President Trump and his Cabinet are speaking rarely at this year’s college graduations, even as the annually lopsided measure of liberal versus conservative commencement speakers seems more balanced than usual.
When they do speak, they are opposed by students such as those who walked out Saturday at Taylor University, a Christian liberal arts school in Indiana, unable to abide Vice President Mike Pence as a speaker at their graduation ceremony.
For most of the past 50 years, presidential speeches at graduations have been a staple of America’s spring landscape. President Barack Obama, for example, gave 24 graduation speeches during his eight-year presidency on campuses large and small.
Mr. Trump hasn’t been invisible among the caps and gowns, but bigger public stages, such as those at Ohio State and Rutgers universities, have been closed to Mr. Trump. Both schools invited Mr. Obama.
“The campus has become seriously radicalized in the last few years, and the eggshell-thin temperament of some students won’t tolerate this president, even though most schools would usually be delighted to get the sitting president to address them,” said Peter Wood, president of the National Association of Scholars, a conservative group.
The president is scheduled to address Air Force Academy graduates, one year after he spoke to the class of 2018 at the Naval Academy in Annapolis, Maryland.
He also will speak at Liberty University in Virginia, a conservative school that also has invited Mr. Pence to deliver a commencement address.
But it’s one of the leaders of the European Union — German Chancellor Angela Merkel — instead of the leader of the free world who will speak at Harvard University.
The White House did not comment on the topic.
That conservatives are not massively outnumbered at graduation ceremonies this year is less a reflection of intellectual balance on campus than a lack of courage, some graduation watchers say.
Some say the change is part of a larger movement as universities, burned by bad publicity, try to avoid controversy.
“It’s true there isn’t as bad an imbalance this year but — and it’s a big ‘but’ — the reason is because schools, in general, are shying away from political speeches,” said Nicole Neily, president of Speech First, a nonprofit whose goal is to preserve free speech on campuses.
“They’re as cowed by the mob as they are by their students, and so they’ve turned cowardly,” Ms. Neily said. “They’re inviting celebrities, sports stars, musicians and that sort of thing instead.”
Actresses Katie Holmes and Jennifer Garner will speak at the University of Toledo and Denison University, respectively, and actor Pierce Brosnan will speak at Dickinson College. NFL lineman J.J. Watt will address graduating seniors at the University of Wisconsin, and actor John Krasinski will deliver the ceremonial speech at Brown. Both are returning to their alma maters.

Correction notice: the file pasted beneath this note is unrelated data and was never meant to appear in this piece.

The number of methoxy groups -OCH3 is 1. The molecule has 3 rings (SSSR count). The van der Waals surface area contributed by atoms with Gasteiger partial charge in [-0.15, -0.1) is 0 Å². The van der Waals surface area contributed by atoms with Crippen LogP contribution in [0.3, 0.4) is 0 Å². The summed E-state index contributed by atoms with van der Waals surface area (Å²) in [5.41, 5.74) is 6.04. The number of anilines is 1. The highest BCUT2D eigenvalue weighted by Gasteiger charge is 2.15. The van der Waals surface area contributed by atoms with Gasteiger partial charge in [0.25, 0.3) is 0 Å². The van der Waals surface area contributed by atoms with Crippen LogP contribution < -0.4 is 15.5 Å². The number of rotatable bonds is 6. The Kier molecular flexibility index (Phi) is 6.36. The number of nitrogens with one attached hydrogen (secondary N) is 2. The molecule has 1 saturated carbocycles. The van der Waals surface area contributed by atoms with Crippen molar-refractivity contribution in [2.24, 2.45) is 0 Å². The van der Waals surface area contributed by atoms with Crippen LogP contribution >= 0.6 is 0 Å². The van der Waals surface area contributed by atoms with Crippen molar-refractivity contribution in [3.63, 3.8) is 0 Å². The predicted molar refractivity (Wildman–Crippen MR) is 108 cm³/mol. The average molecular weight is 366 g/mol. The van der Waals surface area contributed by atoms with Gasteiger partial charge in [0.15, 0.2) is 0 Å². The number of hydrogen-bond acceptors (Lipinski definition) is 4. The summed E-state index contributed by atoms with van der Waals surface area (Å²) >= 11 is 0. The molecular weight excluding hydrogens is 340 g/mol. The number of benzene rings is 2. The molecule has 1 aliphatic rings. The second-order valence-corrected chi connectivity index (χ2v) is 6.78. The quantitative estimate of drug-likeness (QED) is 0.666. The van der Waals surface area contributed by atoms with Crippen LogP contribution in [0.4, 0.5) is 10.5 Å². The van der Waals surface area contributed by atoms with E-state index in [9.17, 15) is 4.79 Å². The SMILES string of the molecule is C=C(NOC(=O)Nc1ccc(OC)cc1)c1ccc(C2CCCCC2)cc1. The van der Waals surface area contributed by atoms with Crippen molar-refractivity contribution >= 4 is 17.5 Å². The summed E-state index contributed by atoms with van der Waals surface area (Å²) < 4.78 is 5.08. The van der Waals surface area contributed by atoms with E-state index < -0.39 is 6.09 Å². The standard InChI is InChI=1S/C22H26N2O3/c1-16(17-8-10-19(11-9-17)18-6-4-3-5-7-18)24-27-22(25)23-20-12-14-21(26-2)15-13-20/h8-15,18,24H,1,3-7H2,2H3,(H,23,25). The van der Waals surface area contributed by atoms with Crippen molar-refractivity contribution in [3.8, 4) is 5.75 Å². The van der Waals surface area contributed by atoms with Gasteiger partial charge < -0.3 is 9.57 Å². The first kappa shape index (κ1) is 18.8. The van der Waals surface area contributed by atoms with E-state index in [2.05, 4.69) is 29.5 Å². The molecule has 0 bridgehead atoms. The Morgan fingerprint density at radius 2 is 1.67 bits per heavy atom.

Nevertheless, commencement ceremonies are clearly different under the Trump administration.
From 2013 to 2017, when Mr. Trump took office, Democrats dominated commencement lineups.
College graduates have heard departing wisdom from elected Democrats such as former Vice President Joseph R. Biden, Sen. Tammy Baldwin, Sen. Cory A. Booker and Sen. Kirsten Gillibrand. They also have heard from Democratic political operatives such as James Carville, George Stephanopolous and Jon Favreau, as well as liberal journalists Jill Abramson, former New York Times executive editor, and Washington Post Editor Martin Baron.
Conservatives were few and usually hewed close to center. Gen. Colin L. Powell, former secretary of state, was a popular choice, and actor and former California Gov. Arnold Schwarzenegger also spoke. But even Condoleezza Rice, the first female national security adviser and a former secretary of state, was politically unacceptable to Rutgers students.
Left-wing celebrity speakers included television host Stephen Colbert, actor Alan Alda and popular scientist Bill Nye.
This year, two big female stars are on the list: Oprah Winfrey, who will speak at Colorado College, and Anita Hill, who will speak to the women of Wellesley College.
One of the few staunch conservatives who will take the stage is former Indiana Gov. Mitch Daniels, who will speak at Purdue University — where he is president.
Still, the paucity of the president’s appearances is striking. President George H.W. Bush gave 23 commencement speeches during his four years in office. Since then, the chief executive has given an average of three addresses a year.
With the exception of a gap during the Nixon administration and two single years since, the president has never failed to make a graduation speech somewhere, a streak Mr. Trump has kept alive thanks to the military service academies.
Throughout that time, however, conservatives were barely represented. Shortly after Mr. Obama was reelected, the striking disparity was noted by the statistics wizards at the FiveThirtyEight website.
“Conservatives have complained that they’ve been singled out, leaving only non-politicians and Democrats to offer a final word to newly minted college graduates,” FiveThirtyEight wrote in 2014. “Based on commencement address data from the last two years, they’re right.”
Rattling off the list of this year’s commencement speakers — Ms. Gillibrand and Mr. Booker, who are running for president, Supreme Court Justice Sonia Sotomayor and Mr. Nye — Mr. Wood said, “The liberal left is well represented, and no one will say anything about them.”
The risk that agitators could spoil graduation for students and parents is one college presidents and trustees seem unwilling to take.
Copyright © 2019 The Washington Times, LLC.